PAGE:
Police Remove Barricades at Zuccotti Park to the Delight of OWS Protesters [Updated]

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Game back on.
Game back on.

Occupy Wall Street scored a victory on Tuesday night when police removed metal barricades that for nearly two months had blocked protesters from entering Zuccotti Park, previously home base of the Occupy movement.

A day earlier, the New York Civil Liberties Union appealed to the New York City Department of Buildings to have the barricades removed, calling the obstructions a violation of city zoning laws because they restricted public access to the park.

Prior to the removal of the barricades, the park was accessible only through two checkpoints under watch by officers or security. But on Tuesday, according to police spokesman Paul Brown, police tore down those walls because officials felt they were no longer necessary.

"We're pleased the city is finally giving the park back to the people," said NYCLU executive director Donna Lieberman. "We hope Zuccotti Park can now resume its rightful place as a center for meeting and protest in New York City."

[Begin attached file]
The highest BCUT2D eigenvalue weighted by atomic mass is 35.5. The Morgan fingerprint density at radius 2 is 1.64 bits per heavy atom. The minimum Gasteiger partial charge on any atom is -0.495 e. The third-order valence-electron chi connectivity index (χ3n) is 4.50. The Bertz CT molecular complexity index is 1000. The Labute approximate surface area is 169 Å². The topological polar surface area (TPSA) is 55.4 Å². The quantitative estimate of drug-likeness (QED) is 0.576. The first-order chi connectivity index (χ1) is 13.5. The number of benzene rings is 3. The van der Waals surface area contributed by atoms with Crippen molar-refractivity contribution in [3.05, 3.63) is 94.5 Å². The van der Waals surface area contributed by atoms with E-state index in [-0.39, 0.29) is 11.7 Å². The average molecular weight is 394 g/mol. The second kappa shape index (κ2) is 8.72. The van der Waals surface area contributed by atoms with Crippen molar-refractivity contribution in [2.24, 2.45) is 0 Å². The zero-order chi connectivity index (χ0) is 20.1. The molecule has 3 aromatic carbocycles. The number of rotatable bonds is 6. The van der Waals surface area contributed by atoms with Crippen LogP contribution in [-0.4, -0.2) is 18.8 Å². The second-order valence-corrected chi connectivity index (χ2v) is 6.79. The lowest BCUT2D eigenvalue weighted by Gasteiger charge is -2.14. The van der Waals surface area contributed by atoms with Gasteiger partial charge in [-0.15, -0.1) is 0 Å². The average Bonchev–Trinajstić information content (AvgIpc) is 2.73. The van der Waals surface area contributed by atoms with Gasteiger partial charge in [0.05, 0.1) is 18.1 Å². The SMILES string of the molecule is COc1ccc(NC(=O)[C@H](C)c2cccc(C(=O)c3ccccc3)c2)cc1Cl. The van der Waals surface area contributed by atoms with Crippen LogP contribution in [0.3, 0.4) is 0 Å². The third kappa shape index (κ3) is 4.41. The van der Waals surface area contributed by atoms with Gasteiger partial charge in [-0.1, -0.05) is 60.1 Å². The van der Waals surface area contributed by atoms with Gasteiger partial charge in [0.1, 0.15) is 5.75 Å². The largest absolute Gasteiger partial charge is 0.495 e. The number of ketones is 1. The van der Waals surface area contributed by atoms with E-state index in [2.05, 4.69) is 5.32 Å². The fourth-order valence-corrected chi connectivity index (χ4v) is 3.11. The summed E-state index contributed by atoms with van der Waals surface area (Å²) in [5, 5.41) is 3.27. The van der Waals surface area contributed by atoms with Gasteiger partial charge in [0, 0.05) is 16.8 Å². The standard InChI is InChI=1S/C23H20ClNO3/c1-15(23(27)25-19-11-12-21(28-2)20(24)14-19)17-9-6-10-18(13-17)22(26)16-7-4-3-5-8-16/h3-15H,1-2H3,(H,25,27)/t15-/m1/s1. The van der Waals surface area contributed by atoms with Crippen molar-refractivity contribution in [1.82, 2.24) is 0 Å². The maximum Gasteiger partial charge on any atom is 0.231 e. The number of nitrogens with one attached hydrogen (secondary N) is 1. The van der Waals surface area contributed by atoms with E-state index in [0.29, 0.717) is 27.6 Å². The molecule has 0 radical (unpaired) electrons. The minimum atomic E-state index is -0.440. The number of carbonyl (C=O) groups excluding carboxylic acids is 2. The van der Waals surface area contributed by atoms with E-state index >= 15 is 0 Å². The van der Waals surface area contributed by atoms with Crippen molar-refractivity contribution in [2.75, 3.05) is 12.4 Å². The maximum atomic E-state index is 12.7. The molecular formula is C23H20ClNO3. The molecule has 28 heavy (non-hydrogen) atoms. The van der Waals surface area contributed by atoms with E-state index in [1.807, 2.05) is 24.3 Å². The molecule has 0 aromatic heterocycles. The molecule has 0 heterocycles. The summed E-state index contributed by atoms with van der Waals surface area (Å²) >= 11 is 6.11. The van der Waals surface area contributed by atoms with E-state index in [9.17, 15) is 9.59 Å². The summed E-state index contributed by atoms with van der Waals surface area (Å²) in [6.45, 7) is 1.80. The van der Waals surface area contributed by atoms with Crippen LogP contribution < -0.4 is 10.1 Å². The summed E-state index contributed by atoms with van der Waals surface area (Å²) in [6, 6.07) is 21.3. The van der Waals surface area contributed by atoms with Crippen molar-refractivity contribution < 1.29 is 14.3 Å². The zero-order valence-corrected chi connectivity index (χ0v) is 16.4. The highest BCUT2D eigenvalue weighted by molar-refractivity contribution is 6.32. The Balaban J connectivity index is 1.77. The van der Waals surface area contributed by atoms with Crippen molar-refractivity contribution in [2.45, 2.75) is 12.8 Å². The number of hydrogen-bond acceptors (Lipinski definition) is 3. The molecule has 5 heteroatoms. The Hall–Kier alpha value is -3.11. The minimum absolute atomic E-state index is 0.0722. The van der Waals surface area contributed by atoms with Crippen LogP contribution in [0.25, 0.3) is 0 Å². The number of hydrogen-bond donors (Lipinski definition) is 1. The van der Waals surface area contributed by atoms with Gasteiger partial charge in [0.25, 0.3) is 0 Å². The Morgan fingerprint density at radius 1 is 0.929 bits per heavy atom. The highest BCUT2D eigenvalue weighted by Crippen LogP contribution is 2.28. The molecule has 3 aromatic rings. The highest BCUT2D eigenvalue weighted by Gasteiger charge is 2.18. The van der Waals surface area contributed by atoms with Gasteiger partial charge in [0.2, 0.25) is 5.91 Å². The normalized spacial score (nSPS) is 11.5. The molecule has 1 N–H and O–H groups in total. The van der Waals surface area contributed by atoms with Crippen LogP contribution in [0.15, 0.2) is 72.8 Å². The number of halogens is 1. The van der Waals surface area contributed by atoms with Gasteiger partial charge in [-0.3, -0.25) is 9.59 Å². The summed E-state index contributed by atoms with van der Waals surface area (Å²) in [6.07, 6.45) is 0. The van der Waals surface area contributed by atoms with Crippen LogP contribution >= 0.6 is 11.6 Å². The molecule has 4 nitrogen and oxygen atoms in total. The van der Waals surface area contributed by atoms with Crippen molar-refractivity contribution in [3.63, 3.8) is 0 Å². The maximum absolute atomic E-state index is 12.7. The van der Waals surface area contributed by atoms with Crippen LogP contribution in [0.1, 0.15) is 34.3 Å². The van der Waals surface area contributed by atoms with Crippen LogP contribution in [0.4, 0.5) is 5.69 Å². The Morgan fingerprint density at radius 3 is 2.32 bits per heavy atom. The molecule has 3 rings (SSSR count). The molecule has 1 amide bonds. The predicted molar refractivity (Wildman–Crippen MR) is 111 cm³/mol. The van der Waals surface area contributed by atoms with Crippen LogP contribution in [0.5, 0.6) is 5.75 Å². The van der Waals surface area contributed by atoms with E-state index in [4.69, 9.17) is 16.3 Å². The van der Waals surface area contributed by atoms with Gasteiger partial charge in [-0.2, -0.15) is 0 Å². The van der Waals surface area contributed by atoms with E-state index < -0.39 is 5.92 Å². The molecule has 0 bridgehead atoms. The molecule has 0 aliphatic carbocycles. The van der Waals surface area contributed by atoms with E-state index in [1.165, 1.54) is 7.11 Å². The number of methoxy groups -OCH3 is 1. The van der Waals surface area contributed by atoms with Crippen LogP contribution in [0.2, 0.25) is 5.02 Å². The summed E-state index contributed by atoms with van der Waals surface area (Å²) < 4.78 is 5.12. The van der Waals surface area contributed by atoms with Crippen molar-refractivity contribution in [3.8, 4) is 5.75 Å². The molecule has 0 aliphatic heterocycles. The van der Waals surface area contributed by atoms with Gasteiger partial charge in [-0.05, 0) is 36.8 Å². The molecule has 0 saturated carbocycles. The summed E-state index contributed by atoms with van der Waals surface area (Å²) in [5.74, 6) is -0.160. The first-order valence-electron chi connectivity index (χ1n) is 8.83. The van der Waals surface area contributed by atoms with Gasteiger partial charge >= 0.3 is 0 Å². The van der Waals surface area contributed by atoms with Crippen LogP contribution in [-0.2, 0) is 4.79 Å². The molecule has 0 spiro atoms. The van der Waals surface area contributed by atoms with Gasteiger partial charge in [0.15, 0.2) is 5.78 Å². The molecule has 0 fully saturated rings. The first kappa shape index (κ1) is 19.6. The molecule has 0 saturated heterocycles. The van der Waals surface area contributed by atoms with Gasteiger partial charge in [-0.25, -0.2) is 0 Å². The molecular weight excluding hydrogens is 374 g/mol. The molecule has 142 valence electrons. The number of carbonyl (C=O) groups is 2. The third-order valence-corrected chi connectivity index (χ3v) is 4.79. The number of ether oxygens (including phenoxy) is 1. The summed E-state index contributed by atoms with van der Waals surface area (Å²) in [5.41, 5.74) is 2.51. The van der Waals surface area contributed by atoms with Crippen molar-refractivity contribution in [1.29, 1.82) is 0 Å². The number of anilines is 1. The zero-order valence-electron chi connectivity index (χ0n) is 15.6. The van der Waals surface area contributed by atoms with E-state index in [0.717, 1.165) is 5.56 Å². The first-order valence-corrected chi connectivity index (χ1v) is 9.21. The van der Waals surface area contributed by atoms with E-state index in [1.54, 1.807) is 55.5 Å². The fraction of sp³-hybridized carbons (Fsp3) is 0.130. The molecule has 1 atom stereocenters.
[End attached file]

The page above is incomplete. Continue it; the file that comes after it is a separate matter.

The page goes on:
There's bound to be tension between police and protesters, though, as Occupy faithful flood back into the space for the first time since the NYPD raided the camp on November 15 last year. An employee of the park owner told the AP, "The barriers are down, but the other rules are the same."

An Occupy meeting took place not long after the park was opened. The Occupy Wall Street Twitter account invited musicians to come down to the park at midnightEarlier, one protester attempted to set up a tent — which is forbidden, as is lying down on benches — but the tent was taken down by guards.

"I was still putting in the poles when they showed up," the man said. "Our food is in, our library is up. I think it's going to be a big celebration for us in the park right now."

As the night went on, demonstrators said a few people were arrested. But before the rules were enforced, protesters photographed themselves lying down together in the park, perhaps for a photo op, but also maybe as a sign that they're willing to test the limits of their rejuvenated occupation. After all, these are protesters.

This post has been updated throughout.